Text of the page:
WeChat’s new era of money-making

The boss’s absence was not outright unexpected, an industry analyst told me, as WeChat shifts to focus more on monetization. With 1.1 billion active users, the app has been incredibly conservative with selling ads and pursuing other money-making strategies, an admirable decision from the user’s perspective but arguably frustrating for Tencent’s stakeholders. Part of the restrain is due to Zhang’s user-first design philosophy and minimalistic product aesthetics. When reflecting on why WeChat doesn’t support splash ads — ads that are displayed full-page every time an app is launched — the boss had this to say (in Chinese) at last year’s WeChat conference:

“If WeChat is a person, it must have been your closest friend to deserve so much time you spent on it. So how could I have the heart to plaster an ad on your best friend’s face and ask you to watch the ad before speaking to him?”

The emphasis on user experience now seems overshadowed by Tencent’s need to carve out more revenue streams. The giant’s cash cow — its gaming business — has taken a hit in recent years following a wave of new government policies on the online entertainment industry. Tencent’s imminent rival ByteDance, the creator of TikTok, is getting a larger slice of the digital advertising pie in China.

One way to step up monetization within WeChat is to stimulate more business transactions. The app mapped out at the conference what it has done and what it plans to do on this front.

WeChat founder Allen Zhang addressing the audience of WeChat’s annual conference through a pre-recorded video in January 2020 

Mini programs

The lite apps that skip app store downloads and run inside WeChat have surpassed 300 million daily active users. Practically every internet service in China — with the exception of a few that are at odds with Tencent, such as Alibaba’s ecommerce platforms — have built a WeChat mini program version of their full-fledged app. Without ever leaving WeChat, users can complete tasks from playing casual games, booking movie tickets to getting food delivered.

Consumers and businesses are indeed increasingly embracing WeChat as a platform for transactions, of which the default payment method is WeChat Pay. Users spent more than 800 billion yuan ($115 billion) through mini apps in 2019, up 160% year-over-year driven by the likes of ecommerce and other retail activities.

To further drive that spending momentum, WeChat announced it will make it easier for businesses to monetize through mini programs. For one, these apps will be better integrated into WeChat’s search results, giving businesses more exposure. The messenger will also broaden the variety of ads embedded in mini programs and provide logistics management tools to retail-focused developers.

These efforts signify WeChat’s shift from focusing on mass consumers to businesses, a strategy that goes in tandem with Tencent’s enterprise-driven roadmap for the next few years. It remains to be seen whether these changes will square with Zhang’s user-first philosophy.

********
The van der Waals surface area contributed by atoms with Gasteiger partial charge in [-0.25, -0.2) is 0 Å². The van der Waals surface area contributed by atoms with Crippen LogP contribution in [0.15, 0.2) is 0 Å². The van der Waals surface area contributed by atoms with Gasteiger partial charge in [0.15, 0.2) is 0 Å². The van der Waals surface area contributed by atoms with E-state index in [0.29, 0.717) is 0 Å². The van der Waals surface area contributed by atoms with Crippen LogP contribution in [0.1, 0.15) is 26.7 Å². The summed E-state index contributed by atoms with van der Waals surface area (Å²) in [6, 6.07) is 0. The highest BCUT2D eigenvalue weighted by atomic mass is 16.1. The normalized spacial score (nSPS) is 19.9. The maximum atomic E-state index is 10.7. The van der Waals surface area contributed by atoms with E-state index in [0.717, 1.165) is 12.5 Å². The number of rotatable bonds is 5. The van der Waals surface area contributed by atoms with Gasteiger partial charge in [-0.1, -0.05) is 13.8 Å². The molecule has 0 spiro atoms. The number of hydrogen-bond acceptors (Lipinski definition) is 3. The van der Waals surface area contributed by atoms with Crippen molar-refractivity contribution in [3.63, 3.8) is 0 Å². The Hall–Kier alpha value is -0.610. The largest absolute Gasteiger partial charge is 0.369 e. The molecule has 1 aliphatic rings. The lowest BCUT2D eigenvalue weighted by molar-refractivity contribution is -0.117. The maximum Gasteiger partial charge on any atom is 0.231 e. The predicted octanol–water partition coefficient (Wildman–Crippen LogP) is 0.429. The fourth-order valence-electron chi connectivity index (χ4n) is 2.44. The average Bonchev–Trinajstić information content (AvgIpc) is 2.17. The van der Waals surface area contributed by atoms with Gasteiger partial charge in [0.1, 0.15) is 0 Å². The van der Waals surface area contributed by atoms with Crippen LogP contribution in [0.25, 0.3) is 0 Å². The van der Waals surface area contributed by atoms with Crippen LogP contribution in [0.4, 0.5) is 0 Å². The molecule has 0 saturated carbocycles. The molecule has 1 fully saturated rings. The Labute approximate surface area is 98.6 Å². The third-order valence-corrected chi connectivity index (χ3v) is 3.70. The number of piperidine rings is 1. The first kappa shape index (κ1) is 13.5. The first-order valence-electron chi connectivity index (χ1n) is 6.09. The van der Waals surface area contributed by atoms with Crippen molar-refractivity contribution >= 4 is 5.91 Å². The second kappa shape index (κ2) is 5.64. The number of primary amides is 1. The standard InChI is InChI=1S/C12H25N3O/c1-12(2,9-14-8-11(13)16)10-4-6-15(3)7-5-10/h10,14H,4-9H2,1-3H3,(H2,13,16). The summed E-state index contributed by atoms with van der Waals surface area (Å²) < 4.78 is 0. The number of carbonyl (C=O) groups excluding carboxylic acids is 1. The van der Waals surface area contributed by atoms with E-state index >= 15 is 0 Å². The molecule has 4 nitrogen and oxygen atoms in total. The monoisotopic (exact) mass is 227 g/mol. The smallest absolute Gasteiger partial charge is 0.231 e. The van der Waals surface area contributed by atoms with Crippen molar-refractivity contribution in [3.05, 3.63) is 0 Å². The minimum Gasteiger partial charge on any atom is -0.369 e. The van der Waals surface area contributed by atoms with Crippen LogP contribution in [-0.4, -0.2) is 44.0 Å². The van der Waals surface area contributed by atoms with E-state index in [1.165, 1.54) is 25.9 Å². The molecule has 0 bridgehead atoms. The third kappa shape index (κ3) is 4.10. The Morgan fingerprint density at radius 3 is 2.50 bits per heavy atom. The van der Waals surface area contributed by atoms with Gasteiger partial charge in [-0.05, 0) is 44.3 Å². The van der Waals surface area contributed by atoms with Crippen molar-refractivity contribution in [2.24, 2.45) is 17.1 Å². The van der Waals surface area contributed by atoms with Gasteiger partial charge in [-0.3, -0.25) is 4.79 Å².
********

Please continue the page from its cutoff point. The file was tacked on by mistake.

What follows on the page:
Credit scoring

WeChat’s one-year-old “Payments Score” has picked up some 100 million users by far. The program came about amid China’s push to encourage the development of credit scoring across society and industries to both regulate citizen behavior and drive financial inclusion, although Tencent’s private effort should not be conflated with Beijing’s national scheme. Like Alibaba’s Sesame Credit, WeChat Payments Score is better understood as a user loyalty program. Participation is optional and scores factors in the likes of user identities, payment behavior and default history.

Such a trust-building vehicle holds the potential to bring more transactions to WeChat, which previously lacked a full-fledged ecommerce infrastructure a la Alibaba’s Taobao. Users with a high score receive perks like deposit-free hotel booking, while application of the program is not limited to transactions but has also been adapted for rewarding “good” behavior. For instance, those with high points can redeem recyclable trash bags for free.

Tencent’s gaming empire

Tencent snatched up another gaming studio to add to its portfolio after earmarking an undisclosed investment in PlatinumGames, the Japanese developer of the well-received action title Bayonetta said in a blog post.

Over the decade the Chinese gaming behemoth has extended its footprint to a raft of influential gaming studios worldwide, taking stakes in the likes of League of Legends maker Riot Games (full control), Clash of Clans’ Supercell (84%), Fornite developer Epic Games (40%), PlayerUnkonwn’s Battlegrounds’ Bluehold (rumored 10%), and World of Warcraft’s Activation Blizzard. It’s also Nintendo Switch’s publishing partner in China.

PlatinumGames noted that it will continue to operate independently under its existing corporate structure, a setup that’s in line with Tencent’s non-interference investment principle and a major appeal for companies desiring both the giant’s resources and a degree of autonomy. The corpus of cash will help strengthen PlatinumGames’ current business, expand from game developing into self-publishing and add a “wider global perspective.”

Tencent’s hands-off approach has led industry experts to call it an “investment vehicle” relying on external intellectual property but in recent times the company’s in-house development teams have been striving for more visibility. Its Shenzhen-based TiMi studio, for example, is notable for producing the mobile blockbuster Honor of Kings; its Lightspeed and Quantum studio, similarly, rose to fame for developing the popular mobile version of PUBG.